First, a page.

Robbing from corporations normally just hurts it's employees who are spending their life-hours making those products in trade for a wage they've agreed is fair.  The same people that ridicule corporations justify to themselves that it's ok to steal from them and increase taxes on them for their benefit, but seem to completely disconnect that by taking money from that company they are just reducing profit opportunities for the workers, meaning that the workers have to work longer or harder.  Sometimes taking an extra job, maybe 2 to get by or get ahead.  It's not the corporation being punished by stealing or taxes, it's the employees because that's what a corporation is, a grouping of employees.  It's their life-hours being robbed, not the CEOs or the faceless Nike Swoosh.

Even just stealing from another person is equivalent to stealing the life-hours that they had to work to earn the money to purchase whatever is being stolen.  In every single situation, taking anything by force is robbing people of the hours of life and choosing for them how their life-hours are spent.  Mugging, taxes, inflation or financial abuse of an EBT card, it's all hours of life.

That's why I won't let people pay me back with things like food stamps or use their EBT card to get something I need if I loan them money.  That isn't their money.  I don't want them to pay me back with hours of somebody else's life.  I didn't loan them paper fiat currency, I loaned them HOURS OF MY LIFE spent earning that money.  The only equal payment I can morally accept in return is money they earned with the HOURS OF THEIR LIFE.  Not money given to them that is the life-hours of others.  That cost them nothing to give to me.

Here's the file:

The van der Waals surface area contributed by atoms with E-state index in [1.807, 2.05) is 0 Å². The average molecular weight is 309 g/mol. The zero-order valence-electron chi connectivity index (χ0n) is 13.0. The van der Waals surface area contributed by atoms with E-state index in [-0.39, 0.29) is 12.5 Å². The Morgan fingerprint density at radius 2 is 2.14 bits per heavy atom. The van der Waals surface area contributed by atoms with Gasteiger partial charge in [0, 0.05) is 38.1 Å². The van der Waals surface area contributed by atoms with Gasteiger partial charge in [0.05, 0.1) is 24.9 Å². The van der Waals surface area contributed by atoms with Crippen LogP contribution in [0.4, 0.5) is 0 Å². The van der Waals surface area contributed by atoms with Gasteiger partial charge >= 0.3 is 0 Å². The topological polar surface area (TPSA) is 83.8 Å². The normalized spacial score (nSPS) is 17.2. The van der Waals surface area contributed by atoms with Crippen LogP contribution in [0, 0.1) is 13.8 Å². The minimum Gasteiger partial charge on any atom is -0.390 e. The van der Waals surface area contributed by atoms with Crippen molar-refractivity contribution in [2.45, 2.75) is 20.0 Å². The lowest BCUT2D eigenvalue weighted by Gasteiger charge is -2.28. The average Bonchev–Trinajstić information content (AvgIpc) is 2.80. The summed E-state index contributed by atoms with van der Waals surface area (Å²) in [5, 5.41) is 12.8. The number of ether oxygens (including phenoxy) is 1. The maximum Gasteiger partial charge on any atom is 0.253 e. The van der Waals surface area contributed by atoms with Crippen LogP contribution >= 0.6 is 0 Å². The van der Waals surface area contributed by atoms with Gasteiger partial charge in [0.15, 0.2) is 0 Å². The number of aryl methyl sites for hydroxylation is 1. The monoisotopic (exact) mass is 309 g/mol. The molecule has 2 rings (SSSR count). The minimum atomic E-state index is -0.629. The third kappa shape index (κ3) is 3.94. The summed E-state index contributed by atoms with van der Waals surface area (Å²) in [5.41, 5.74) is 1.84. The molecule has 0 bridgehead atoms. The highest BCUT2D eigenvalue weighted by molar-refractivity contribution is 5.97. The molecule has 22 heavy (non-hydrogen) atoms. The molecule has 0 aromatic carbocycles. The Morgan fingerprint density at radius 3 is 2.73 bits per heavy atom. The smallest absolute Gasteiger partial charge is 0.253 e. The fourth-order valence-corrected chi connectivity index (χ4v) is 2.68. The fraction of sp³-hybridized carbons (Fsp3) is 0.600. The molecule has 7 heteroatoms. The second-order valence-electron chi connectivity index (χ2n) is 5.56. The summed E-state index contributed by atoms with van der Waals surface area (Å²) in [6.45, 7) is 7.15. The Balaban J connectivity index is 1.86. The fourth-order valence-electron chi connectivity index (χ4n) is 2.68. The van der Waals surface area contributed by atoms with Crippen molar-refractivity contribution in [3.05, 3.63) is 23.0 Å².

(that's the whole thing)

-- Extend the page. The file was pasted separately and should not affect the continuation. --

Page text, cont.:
I didn't always understand that money was the life-hours spent being productive because it's sort of crazy notion.  Although it really shouldn't be.  It was easier in high-school to just embrace that currency was fiat and that it was just printed into existence from nothing.  While that's true to a degree, it doesn't mean the money is value-less.  It's value isn't based on gold or consumerism like we're so often told.  It's based on life and productiveness.  It takes hours of lives and productive work to get gold.  It takes hours of work and productiveness to get the resources, design and make products, raise cattle, ship goods and sell them, earn the money to buy those goods. 

The dollar is not just a piece of paper, it is the physical representation of the intangible: time and productiveness. So, to say money is the root of all evil is to say that life and productiveness are evil.  If you believe that, then you would have no respect for life or the lives of others.  To tell people that the dollar is their God and it rules them like it's an insult is to accuse someone that their own life and productiveness rules them.   How is that an insult? 

The people who would go into Walmart, load up carts in a bid to spend money that wasn't theirs have no respect for life.  Ironically, they are the same people who will tell you that you should respect them or that they want respect.  But you get respect by showing it.  You learn that basic rule in kindergarten.  What they did, didn't just lack respect; it was an act of all out hatred for their fellow man.